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When Illinois went into pandemic lockdown in March, Christ Community Church started worshiping online. When fatigue set in, they moved to a house church model. Small groups were formed with 15 people from the church, leaving room to invite neighbors or friends. These “outposts,” as they are called, meet in garages and backyards. Groups watch the worship video together, pausing it to have discussion.

A few months in, next gen pastor Chris Thompson talked with his coach, Andy Bossardet, about how it’s been going. This is a condensed version of the conversation and has been edited for clarity.

Several months after the conversation between Chris and Andy, Christ Community is mostly worshiping in person and online. Several outposts continue to meet, and many of the rest stay in touch to share prayer requests and support each other.


Andy: We’ve talked quite a bit about the shift that the church has been making and this movement toward the outposts model. Can you tell us a little bit about the outpost model and how that came to be?

Chris: Essentially, it’s a small group of people. We’ll get you a TV, a soundbar, a folding table, whatever you guys need to get together and do church in your driveway or your backyard or wherever you want to do it. Then just be a good host; be as hospitable as you can to a group of people who are feeling stressed. This might be their one sort of social outing for the week.

Let’s keep it to about 15 people from our community and leave room for about 10 more people from our neighborhoods or workplaces, whoever it is that we can invite to be here and be with us. It was a real opportunity for us to help our people learn how to do both discipleship and evangelism. So that was kind of the heart behind the outpost: trying to fill a need that a lot of people had in their life with being as safe as possible.

People sit in lawn chairs on a driveway while watching and discussing a church service together.

During the COVID-19 pandemic, Christ Community Church started meeting in “outposts,” small groups that meet in driveways or backyards to do church together.

So let’s talk about that—let’s talk about the fruit. What are you seeing as outposts are beginning to take root?

We’re seeing people who went to church together, who lived in the same cities, who didn’t really know each other, now getting to know each other.

Seeing that their neighborhood is getting smaller—connections are a lot cooler, watching text group communications with anywhere from memes and hilarious things happening to “Hey, my grandma found out that she has a brain tumor and I would love for you all to pray for us.”

We’ve seen people invite their neighbors, or at least have a conversation because they either have a sign out in their front yard or have invited them. We’ve had people that have been disenfranchised or stepped away from the church for a long time and are very mistrusting of the church as an establishment, want to come and hang out at their neighbor’s house because they need community just as much as anybody else.

One of the biggest things is we’ve seen people step up in some pretty significant ways. People that stepped up to be leaders were like, “We will make it a priority.”

You mentioned people inviting their neighbors. Do you have any stories or any indication you can give me of how that’s working? Are neighbors connecting?

Not gonna lie, it took a little while because it’s just a muscle that, for the most part, churches don’t flex really well. It’s not a muscle that we work out. When we get done, that was painful, you know, like running for 10 miles when you’ve never run two miles. Then you wake up the next day and you’re like, “Oh my goodness.” There was some of that when we started. But once people started doing it, and they got that first moment of “Yeah, maybe, I think I will show up.” That takes some of the sting out of it.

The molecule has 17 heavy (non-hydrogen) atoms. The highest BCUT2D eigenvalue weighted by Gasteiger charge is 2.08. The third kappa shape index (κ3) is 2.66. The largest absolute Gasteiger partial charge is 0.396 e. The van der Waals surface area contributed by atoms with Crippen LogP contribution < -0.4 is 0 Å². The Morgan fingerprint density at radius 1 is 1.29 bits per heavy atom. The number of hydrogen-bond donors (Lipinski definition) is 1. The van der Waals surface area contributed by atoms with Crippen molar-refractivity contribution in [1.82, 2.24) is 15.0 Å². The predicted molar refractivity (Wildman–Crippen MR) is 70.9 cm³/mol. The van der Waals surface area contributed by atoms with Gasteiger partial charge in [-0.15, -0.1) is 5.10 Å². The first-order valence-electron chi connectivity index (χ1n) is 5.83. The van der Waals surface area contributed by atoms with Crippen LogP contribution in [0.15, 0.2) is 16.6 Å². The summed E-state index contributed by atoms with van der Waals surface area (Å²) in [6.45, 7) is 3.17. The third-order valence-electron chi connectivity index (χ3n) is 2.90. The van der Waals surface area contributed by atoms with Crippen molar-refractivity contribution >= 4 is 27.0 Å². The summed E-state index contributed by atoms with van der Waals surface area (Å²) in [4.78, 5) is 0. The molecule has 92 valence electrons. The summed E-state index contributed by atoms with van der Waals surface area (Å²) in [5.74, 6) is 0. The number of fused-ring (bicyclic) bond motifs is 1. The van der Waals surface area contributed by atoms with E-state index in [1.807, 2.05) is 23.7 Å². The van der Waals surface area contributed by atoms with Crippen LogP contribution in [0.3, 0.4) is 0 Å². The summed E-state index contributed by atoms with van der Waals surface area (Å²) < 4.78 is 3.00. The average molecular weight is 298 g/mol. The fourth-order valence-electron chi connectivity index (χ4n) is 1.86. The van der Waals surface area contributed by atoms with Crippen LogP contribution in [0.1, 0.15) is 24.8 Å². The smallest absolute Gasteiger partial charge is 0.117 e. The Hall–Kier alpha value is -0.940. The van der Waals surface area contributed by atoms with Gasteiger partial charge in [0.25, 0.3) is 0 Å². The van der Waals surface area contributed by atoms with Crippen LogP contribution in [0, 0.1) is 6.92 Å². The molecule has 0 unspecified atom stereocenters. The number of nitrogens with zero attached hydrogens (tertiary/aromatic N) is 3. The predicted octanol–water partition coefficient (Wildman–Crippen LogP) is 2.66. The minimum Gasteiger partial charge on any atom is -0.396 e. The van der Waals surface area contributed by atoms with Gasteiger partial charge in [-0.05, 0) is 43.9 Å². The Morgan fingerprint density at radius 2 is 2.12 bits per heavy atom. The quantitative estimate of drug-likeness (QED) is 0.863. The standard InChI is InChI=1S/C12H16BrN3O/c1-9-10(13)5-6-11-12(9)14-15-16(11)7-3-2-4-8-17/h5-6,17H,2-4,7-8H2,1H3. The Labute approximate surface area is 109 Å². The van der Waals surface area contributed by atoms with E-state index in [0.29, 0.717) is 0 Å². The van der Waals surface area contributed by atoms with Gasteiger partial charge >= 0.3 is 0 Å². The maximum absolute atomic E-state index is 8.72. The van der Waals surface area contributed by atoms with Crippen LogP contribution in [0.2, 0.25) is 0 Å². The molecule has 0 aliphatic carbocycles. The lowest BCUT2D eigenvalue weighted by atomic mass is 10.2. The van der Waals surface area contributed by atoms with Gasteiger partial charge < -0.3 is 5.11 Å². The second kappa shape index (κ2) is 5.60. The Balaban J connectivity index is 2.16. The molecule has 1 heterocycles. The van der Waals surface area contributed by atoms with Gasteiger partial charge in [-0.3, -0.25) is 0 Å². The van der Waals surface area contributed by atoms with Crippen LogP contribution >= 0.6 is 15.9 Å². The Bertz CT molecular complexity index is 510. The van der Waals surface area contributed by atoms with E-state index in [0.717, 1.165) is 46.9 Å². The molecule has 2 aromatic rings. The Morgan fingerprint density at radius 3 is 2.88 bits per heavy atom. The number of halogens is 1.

One lady tells a story of her next door neighbor. The wife and mom in the household said, “Yeah, I’ll be there. I don’t know about my husband or high school–age son, but I’ll be there.” Part of it was, her husband and her son have some past hurts from the church, and she really wants to be a part of a church but doesn’t want to go alone on a Sunday. This was the opportunity to walk across the street and be with her. That first week, her husband and her and her son came, and the next week, and they’ve been there every week now for five or six weeks.

There’s just so many barriers that have been broken down for our neighbors. We literally just have a TV set up on a folding table, and we’re sitting in some camping chairs with our Dunkin Donuts coffee or whatever people bring. That’s refreshing for a lot of people that have either past hurts or have never been a part of the church before that would never set foot inside a church building.

I know that you are pretty intentional in trying to map out what discipleship can look like in an outpost. What are you seeing in terms of discipleship, first of all, and what is some of the fruit you’re seeing even early on?

Everybody’s kind of vulnerable with each other right now; that leads itself naturally into these moments of discipleship.

One of the craziest things that we can do is have just an open time of prayer with each other, and you as a leader just practice some vulnerability. You’re setting the tone for what discipleship looks like in your community by how you represent yourself. If you’re going to be willing to be vulnerable with people, people will be vulnerable back with you. A lot of our discipleship has been through prayer and sharing a testimony.

We’ve done some intentionality in our actual service of asking specific community questions where we have the group pause and actually talk for a little bit, either based on something fun that we do at the beginning or a question that [teaching pastor] Chad [De Jager] has in the midst of the service. For the most part, anybody who is a part of faith or doesn’t have faith could answer the question. We did a sermon on Sabbath; what we asked people in that service was “Where do you find rest?”—not “What would your Sabbath practice look like to reconnect with God?” Some of the outposts had people that wouldn’t call themselves faith people; they answered that question differently, but they were willing to be open and vulnerable.